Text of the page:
"Equivalence" demonstrated: Canon 5D and Panasonic GX1

Started Apr 27, 2013 | Discussions thread
sean000 Veteran Member • Posts: 7,270
Re: "Equivalence" demonstrated: Canon 5D and Panasonic GX1

Lost in Time wrote:

The summary: an f/1.4 lens on a m4/3 camera acts like an f/2.8 lens on a 35mm camera for the purposes of framing and depth of field only. For exposure and "final brightness", "total light", prints or any other visual idea you want to throw in there, it acts like what it is: an f/1.4 lens.

Of course it does. If I take two difference formats and set the same framing, subject/lighting, f-stop and ISO, I will get exactly the same shutter speed.

However, this is precisely because this is how ISO is defined. The FF camera really does receive 4x the light of the u4/3 camera, each pixel being 4x larger and hence gathering 4x the light, and hence having 4x the signal/noise. What this means is that although the settings are the same, the FF camera will show less noise than the u4/3 camera, just as the u4/3 camera shows less noise than a P&S at the same ISO. I don't think anyone here would claim that the noise level on u4/3 is the same as a FF camera at the same ISO, just as no one would claim that the u4/3 noise is the same as a P&S at the same ISO

I would add that you also have to consider the age of the sensor since technology improves over time. My E-M5 produces images with less noise at high ISO than my 8-year-old Nikon D200, even though the the D200 gathers more light. Of course an old sensor isn't as efficient as a newer one and APS-C and FF sensors have improved a lot since then, but the advantage of a larger sensor (at least in terms of noise, detail, dynamic range) is not as big as it was a few years ago. Over time the advantages of a larger sensor will be little to nothing for most photographs. Many would argue that is already true. of course depth of field will still be different, but it won't be too long before Lytro-type technology will be in many cameras... Allowing us to select depth fielded, background blur, and bokeh characteristics using software.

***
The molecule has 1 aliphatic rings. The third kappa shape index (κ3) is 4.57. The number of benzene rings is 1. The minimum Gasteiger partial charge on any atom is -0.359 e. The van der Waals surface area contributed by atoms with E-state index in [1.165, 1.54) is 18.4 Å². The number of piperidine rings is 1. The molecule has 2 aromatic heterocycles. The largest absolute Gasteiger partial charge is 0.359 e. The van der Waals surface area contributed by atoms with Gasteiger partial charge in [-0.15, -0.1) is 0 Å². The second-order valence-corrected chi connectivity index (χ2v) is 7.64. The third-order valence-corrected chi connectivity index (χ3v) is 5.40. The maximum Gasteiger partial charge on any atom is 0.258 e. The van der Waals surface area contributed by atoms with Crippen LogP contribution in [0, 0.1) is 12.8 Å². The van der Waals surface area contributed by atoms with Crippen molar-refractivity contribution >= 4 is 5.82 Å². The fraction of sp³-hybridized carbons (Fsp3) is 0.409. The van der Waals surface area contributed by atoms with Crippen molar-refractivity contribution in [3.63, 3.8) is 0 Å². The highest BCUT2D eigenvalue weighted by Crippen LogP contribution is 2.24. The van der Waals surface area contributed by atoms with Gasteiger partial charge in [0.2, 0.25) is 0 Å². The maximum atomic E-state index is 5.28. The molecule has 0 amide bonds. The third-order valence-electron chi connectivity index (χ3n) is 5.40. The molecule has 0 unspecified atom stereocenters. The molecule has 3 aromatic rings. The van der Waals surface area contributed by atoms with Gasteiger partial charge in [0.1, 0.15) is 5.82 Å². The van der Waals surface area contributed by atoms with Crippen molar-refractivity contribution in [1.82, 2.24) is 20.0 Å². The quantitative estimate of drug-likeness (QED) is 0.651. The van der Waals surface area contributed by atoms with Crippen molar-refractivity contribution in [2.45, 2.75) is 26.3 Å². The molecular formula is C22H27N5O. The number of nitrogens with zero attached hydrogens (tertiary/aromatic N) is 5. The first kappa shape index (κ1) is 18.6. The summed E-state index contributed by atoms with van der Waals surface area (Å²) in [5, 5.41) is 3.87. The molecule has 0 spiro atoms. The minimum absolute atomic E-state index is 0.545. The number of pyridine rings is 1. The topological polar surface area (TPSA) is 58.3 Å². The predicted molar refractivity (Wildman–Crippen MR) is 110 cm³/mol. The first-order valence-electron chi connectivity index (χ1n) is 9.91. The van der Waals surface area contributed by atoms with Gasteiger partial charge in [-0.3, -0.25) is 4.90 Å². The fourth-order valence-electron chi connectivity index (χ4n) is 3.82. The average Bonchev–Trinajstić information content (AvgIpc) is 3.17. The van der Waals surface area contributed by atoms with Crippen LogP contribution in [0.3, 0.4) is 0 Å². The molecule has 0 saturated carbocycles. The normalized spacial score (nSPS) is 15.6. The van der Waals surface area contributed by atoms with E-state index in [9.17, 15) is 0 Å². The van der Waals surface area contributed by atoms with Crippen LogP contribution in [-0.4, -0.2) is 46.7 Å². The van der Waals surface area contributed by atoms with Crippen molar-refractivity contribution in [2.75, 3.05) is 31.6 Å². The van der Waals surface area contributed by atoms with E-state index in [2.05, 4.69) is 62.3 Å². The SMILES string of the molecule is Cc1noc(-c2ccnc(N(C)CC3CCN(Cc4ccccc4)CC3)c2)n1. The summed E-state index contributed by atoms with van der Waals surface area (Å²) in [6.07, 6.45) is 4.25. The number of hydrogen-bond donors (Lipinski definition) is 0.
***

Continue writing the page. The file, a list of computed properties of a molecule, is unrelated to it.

The curious thing is that this means that if you stop-down the FF lens to give the same DOF as u4/3, and boost the ISO to maintain the same shutter speed, you end up an identical image in terms of DOF and image noise. This is what is meant by 'equivalence': there is no magical advantage to either FF systems if the cameras are correctly set so that the resulting images would be truly identical.

In reality, none of this matters: you choose the format and lens for the subject you want (and hopefully something more interesting than the pink mess at the start of this thread, which completely misunderstands the entire concept of equivalence as the images have obviously different DOF...).

Agree and excellent post.


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